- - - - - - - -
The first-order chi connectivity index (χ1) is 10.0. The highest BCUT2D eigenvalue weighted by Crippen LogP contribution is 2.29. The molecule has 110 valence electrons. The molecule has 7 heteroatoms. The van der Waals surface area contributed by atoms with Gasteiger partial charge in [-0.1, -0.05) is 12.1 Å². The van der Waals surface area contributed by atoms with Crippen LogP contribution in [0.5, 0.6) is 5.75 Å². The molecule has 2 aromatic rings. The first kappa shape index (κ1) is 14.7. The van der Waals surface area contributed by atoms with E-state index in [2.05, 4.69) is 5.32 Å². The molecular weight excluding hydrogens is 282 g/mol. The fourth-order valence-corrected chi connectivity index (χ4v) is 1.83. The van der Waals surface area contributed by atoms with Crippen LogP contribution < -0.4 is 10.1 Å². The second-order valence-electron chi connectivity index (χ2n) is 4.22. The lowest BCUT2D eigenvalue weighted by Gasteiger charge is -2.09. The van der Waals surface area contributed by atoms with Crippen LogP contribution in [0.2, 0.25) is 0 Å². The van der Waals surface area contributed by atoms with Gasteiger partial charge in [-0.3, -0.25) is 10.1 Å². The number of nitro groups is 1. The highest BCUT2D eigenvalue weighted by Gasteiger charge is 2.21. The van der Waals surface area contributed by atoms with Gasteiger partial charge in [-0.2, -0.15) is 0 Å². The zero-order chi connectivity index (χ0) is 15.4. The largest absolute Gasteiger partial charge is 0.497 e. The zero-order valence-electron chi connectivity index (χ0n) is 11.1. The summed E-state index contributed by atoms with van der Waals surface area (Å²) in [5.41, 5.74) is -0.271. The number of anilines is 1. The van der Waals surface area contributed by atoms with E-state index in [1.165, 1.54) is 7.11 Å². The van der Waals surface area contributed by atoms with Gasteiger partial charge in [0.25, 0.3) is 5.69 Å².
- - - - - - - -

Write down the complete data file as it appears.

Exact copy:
The first-order chi connectivity index (χ1) is 10.0. The highest BCUT2D eigenvalue weighted by Crippen LogP contribution is 2.29. The molecule has 110 valence electrons. The molecule has 7 heteroatoms. The van der Waals surface area contributed by atoms with Gasteiger partial charge in [-0.1, -0.05) is 12.1 Å². The van der Waals surface area contributed by atoms with Crippen LogP contribution in [0.5, 0.6) is 5.75 Å². The molecule has 2 aromatic rings. The first kappa shape index (κ1) is 14.7. The van der Waals surface area contributed by atoms with E-state index in [2.05, 4.69) is 5.32 Å². The molecular weight excluding hydrogens is 282 g/mol. The fourth-order valence-corrected chi connectivity index (χ4v) is 1.83. The van der Waals surface area contributed by atoms with Crippen LogP contribution < -0.4 is 10.1 Å². The second-order valence-electron chi connectivity index (χ2n) is 4.22. The lowest BCUT2D eigenvalue weighted by Gasteiger charge is -2.09. The van der Waals surface area contributed by atoms with Crippen LogP contribution in [0.2, 0.25) is 0 Å². The van der Waals surface area contributed by atoms with Gasteiger partial charge in [-0.3, -0.25) is 10.1 Å². The number of nitro groups is 1. The highest BCUT2D eigenvalue weighted by Gasteiger charge is 2.21. The van der Waals surface area contributed by atoms with Gasteiger partial charge in [-0.2, -0.15) is 0 Å². The zero-order chi connectivity index (χ0) is 15.4. The largest absolute Gasteiger partial charge is 0.497 e. The zero-order valence-electron chi connectivity index (χ0n) is 11.1. The summed E-state index contributed by atoms with van der Waals surface area (Å²) in [5.41, 5.74) is -0.271. The number of anilines is 1. The van der Waals surface area contributed by atoms with E-state index in [1.165, 1.54) is 7.11 Å². The van der Waals surface area contributed by atoms with Gasteiger partial charge in [0.25, 0.3) is 5.69 Å².